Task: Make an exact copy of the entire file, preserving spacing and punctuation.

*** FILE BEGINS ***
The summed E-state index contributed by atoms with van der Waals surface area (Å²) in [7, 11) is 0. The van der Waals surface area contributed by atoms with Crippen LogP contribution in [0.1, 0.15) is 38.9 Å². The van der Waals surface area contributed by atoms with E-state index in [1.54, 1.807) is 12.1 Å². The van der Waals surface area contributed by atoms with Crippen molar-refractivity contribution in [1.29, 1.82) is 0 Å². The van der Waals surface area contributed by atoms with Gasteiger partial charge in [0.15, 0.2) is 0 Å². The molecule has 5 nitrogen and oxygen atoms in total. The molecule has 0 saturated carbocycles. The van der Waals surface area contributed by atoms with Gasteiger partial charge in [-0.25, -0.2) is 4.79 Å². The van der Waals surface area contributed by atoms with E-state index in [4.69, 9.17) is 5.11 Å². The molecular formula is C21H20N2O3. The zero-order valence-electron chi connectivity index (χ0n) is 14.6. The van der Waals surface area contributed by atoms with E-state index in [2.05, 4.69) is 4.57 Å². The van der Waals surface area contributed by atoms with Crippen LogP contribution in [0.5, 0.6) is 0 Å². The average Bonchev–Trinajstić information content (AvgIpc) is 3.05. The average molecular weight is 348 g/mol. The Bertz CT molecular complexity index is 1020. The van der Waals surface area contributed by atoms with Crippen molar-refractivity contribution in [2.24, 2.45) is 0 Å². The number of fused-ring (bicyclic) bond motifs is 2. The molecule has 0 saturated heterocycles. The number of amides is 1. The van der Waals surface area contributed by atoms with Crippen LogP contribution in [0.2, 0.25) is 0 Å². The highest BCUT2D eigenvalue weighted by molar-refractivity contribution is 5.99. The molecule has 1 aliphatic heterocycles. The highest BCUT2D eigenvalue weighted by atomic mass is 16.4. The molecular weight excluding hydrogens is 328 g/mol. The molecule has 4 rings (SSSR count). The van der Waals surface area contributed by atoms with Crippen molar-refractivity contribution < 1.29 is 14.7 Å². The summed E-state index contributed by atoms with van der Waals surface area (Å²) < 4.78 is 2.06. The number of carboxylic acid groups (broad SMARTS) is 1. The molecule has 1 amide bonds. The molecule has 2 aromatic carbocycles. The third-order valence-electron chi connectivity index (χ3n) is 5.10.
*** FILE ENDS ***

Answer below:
The summed E-state index contributed by atoms with van der Waals surface area (Å²) in [7, 11) is 0. The van der Waals surface area contributed by atoms with Crippen LogP contribution in [0.1, 0.15) is 38.9 Å². The van der Waals surface area contributed by atoms with E-state index in [1.54, 1.807) is 12.1 Å². The van der Waals surface area contributed by atoms with Crippen molar-refractivity contribution in [1.29, 1.82) is 0 Å². The van der Waals surface area contributed by atoms with Gasteiger partial charge in [0.15, 0.2) is 0 Å². The molecule has 5 nitrogen and oxygen atoms in total. The molecule has 0 saturated carbocycles. The van der Waals surface area contributed by atoms with Gasteiger partial charge in [-0.25, -0.2) is 4.79 Å². The van der Waals surface area contributed by atoms with E-state index in [4.69, 9.17) is 5.11 Å². The molecular formula is C21H20N2O3. The zero-order valence-electron chi connectivity index (χ0n) is 14.6. The van der Waals surface area contributed by atoms with E-state index in [2.05, 4.69) is 4.57 Å². The van der Waals surface area contributed by atoms with Crippen LogP contribution in [0.5, 0.6) is 0 Å². The average Bonchev–Trinajstić information content (AvgIpc) is 3.05. The average molecular weight is 348 g/mol. The Bertz CT molecular complexity index is 1020. The van der Waals surface area contributed by atoms with Crippen molar-refractivity contribution in [2.24, 2.45) is 0 Å². The number of fused-ring (bicyclic) bond motifs is 2. The molecule has 0 saturated heterocycles. The number of amides is 1. The van der Waals surface area contributed by atoms with Crippen LogP contribution in [0.2, 0.25) is 0 Å². The highest BCUT2D eigenvalue weighted by molar-refractivity contribution is 5.99. The molecule has 1 aliphatic heterocycles. The highest BCUT2D eigenvalue weighted by atomic mass is 16.4. The molecular weight excluding hydrogens is 328 g/mol. The molecule has 4 rings (SSSR count). The van der Waals surface area contributed by atoms with Crippen molar-refractivity contribution < 1.29 is 14.7 Å². The summed E-state index contributed by atoms with van der Waals surface area (Å²) < 4.78 is 2.06. The number of carboxylic acid groups (broad SMARTS) is 1. The molecule has 1 amide bonds. The molecule has 2 aromatic carbocycles. The third-order valence-electron chi connectivity index (χ3n) is 5.10.